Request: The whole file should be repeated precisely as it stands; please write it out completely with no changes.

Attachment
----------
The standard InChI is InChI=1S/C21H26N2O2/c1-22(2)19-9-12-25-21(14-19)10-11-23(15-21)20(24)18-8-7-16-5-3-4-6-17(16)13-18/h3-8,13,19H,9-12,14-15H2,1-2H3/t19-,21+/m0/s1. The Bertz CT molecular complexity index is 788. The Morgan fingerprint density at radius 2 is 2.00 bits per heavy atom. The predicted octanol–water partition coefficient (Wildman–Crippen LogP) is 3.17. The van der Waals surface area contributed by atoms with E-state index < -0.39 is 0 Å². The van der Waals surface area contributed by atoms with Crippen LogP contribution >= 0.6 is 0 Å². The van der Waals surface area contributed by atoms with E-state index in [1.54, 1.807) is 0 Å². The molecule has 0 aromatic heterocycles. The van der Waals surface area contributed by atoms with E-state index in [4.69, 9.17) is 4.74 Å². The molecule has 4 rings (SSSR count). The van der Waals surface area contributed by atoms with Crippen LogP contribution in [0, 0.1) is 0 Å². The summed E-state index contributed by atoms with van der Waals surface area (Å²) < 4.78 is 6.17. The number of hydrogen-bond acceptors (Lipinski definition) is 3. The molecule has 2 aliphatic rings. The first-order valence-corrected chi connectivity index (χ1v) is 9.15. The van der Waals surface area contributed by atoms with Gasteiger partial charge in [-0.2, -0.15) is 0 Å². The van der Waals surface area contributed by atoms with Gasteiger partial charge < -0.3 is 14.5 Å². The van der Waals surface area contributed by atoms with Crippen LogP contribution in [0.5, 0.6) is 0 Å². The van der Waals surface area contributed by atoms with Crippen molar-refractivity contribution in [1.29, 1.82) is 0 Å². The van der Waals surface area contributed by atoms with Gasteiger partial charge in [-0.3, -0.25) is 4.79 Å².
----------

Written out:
The standard InChI is InChI=1S/C21H26N2O2/c1-22(2)19-9-12-25-21(14-19)10-11-23(15-21)20(24)18-8-7-16-5-3-4-6-17(16)13-18/h3-8,13,19H,9-12,14-15H2,1-2H3/t19-,21+/m0/s1. The Bertz CT molecular complexity index is 788. The Morgan fingerprint density at radius 2 is 2.00 bits per heavy atom. The predicted octanol–water partition coefficient (Wildman–Crippen LogP) is 3.17. The van der Waals surface area contributed by atoms with E-state index < -0.39 is 0 Å². The van der Waals surface area contributed by atoms with Crippen LogP contribution >= 0.6 is 0 Å². The van der Waals surface area contributed by atoms with E-state index in [1.54, 1.807) is 0 Å². The molecule has 0 aromatic heterocycles. The van der Waals surface area contributed by atoms with E-state index in [4.69, 9.17) is 4.74 Å². The molecule has 4 rings (SSSR count). The van der Waals surface area contributed by atoms with Crippen LogP contribution in [0, 0.1) is 0 Å². The summed E-state index contributed by atoms with van der Waals surface area (Å²) < 4.78 is 6.17. The number of hydrogen-bond acceptors (Lipinski definition) is 3. The molecule has 2 aliphatic rings. The first-order valence-corrected chi connectivity index (χ1v) is 9.15. The van der Waals surface area contributed by atoms with Gasteiger partial charge in [-0.2, -0.15) is 0 Å². The van der Waals surface area contributed by atoms with Gasteiger partial charge < -0.3 is 14.5 Å². The van der Waals surface area contributed by atoms with Crippen LogP contribution in [0.5, 0.6) is 0 Å². The van der Waals surface area contributed by atoms with Crippen molar-refractivity contribution in [1.29, 1.82) is 0 Å². The van der Waals surface area contributed by atoms with Gasteiger partial charge in [-0.3, -0.25) is 4.79 Å².